Ok so a client's download speed is only as fast as a server's upload speed, and vice versa. Based on the answers to this post:

In other words, the data transfer rate between the two computers is only as fast as the speed of the "bottleneck".

Let's pretend the two computers are in two different networks and both have 100Mbps internet connection. Ben wants a copy of a file in Mark's computer hard disk with 30Mbps read speed. Does this mean that Ben can download the file at a speed of around 30Mbps only, despite having an internet connection faster than 30Mbps?

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## closed as not a real question by Chopper3, IainApr 13 '12 at 9:43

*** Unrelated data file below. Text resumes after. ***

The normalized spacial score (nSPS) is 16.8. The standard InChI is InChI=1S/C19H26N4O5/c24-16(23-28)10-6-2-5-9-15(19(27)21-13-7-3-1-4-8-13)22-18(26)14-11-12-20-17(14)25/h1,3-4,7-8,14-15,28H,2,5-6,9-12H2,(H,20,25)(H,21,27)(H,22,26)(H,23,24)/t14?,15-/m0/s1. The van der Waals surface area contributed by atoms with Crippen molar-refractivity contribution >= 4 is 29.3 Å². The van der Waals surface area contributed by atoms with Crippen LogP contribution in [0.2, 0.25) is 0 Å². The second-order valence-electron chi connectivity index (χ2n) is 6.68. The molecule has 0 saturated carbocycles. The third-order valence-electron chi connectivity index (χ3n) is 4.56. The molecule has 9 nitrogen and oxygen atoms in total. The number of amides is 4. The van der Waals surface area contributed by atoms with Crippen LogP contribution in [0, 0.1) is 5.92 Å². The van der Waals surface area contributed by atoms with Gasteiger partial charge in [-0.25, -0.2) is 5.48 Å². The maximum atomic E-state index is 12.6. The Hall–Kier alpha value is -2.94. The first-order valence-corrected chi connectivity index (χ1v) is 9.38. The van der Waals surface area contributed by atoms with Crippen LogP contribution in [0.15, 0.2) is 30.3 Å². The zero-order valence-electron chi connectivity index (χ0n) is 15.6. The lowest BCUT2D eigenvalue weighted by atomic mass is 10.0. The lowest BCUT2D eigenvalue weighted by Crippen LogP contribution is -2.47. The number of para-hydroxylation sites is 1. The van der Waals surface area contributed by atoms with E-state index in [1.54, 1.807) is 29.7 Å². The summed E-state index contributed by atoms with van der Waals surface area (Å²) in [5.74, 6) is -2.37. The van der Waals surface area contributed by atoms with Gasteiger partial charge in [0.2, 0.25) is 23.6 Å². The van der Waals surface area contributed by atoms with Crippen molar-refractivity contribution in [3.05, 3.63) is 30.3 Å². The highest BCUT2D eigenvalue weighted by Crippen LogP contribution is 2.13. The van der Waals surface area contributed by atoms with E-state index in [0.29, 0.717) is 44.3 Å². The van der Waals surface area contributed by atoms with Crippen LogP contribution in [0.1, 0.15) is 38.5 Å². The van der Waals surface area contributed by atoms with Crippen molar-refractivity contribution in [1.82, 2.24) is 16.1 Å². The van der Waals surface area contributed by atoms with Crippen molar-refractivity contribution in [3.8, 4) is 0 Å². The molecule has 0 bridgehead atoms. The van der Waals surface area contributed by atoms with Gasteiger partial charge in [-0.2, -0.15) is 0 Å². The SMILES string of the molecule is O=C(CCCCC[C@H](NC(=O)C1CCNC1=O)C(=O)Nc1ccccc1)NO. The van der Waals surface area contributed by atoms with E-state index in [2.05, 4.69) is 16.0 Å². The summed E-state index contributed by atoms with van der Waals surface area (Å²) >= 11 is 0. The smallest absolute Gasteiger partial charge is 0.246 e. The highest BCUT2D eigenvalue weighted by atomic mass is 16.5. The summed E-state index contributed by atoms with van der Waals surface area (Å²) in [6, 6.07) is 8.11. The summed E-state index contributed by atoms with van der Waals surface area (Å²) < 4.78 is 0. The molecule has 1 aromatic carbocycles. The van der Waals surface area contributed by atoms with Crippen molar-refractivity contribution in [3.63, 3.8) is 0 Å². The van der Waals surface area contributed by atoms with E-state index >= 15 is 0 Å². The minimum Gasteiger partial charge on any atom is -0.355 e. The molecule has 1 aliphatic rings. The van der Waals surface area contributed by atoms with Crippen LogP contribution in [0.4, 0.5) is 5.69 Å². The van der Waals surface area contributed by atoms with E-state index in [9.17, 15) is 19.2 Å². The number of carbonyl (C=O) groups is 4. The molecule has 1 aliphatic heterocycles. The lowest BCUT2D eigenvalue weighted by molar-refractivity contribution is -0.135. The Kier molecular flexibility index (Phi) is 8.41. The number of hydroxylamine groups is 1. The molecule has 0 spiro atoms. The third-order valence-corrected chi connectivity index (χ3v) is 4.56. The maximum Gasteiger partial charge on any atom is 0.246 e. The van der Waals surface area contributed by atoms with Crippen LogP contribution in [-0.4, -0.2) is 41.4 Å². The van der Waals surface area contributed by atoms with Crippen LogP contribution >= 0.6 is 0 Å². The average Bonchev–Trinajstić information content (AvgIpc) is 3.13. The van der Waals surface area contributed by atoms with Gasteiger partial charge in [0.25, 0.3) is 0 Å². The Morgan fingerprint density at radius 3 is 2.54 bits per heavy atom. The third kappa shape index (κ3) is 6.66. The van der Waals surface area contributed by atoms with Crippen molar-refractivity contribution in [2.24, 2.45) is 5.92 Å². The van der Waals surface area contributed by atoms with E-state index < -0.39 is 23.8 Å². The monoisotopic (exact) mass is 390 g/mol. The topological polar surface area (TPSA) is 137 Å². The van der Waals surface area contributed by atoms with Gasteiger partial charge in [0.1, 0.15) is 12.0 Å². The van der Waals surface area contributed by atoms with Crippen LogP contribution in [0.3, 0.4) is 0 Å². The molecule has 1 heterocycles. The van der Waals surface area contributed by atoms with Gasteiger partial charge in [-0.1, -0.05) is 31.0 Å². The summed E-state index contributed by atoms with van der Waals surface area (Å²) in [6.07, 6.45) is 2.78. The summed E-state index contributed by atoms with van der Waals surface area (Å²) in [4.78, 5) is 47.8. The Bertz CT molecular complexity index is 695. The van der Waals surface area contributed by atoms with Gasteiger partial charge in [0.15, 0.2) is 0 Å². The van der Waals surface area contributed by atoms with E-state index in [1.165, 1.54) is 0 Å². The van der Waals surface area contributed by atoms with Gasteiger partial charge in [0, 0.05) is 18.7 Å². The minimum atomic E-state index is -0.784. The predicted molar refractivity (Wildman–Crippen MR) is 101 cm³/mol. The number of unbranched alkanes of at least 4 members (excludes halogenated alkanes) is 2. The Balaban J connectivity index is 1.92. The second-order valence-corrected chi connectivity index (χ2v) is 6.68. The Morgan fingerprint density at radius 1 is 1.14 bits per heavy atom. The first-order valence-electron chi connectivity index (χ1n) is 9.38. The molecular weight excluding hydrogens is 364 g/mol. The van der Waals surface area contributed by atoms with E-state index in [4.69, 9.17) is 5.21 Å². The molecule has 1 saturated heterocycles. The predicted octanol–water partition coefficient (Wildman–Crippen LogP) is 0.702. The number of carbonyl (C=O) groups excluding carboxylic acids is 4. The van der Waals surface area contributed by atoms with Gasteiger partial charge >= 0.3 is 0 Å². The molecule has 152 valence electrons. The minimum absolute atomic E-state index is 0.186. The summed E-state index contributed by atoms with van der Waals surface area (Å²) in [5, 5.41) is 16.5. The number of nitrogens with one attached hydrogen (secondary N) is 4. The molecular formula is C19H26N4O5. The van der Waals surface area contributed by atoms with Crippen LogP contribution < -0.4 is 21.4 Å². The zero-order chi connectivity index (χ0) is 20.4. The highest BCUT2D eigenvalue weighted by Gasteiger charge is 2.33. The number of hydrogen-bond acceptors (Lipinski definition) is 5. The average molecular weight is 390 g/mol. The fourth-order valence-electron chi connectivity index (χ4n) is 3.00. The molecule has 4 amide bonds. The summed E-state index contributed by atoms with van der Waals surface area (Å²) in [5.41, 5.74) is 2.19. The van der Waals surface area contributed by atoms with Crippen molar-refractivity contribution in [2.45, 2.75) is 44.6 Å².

It's difficult to tell what is being asked here. This question is ambiguous, vague, incomplete, overly broad, or rhetorical and cannot be reasonably answered in its current form. For help clarifying this question so that it can be reopened, visit the help center.If this question can be reworded to fit the rules in the help center, please edit the question.

We don't do homework for people, especially from those that haven;'t even read our FAQ, go away. – Chopper3 Apr 13 '12 at 8:54
LOL The fact that I made this simple doesn't mean this is a homework. Does it really have to be technical? It's summer vacation here in the Philippines. :) – Mywiki Witwiki Apr 13 '12 at 9:08
Think pipes: there is no way that water can come out of the pipe faster (volume rate) than it goes into the pipe. This is true for any subsection of the pipe. So everything downstream of the bottleneck can only go at the bottleneck speed. – pjc50 Apr 13 '12 at 9:36
Negative vote? I had a hard time searching Google, that's why I posted it here, as a last resort. – Mywiki Witwiki Apr 13 '12 at 9:56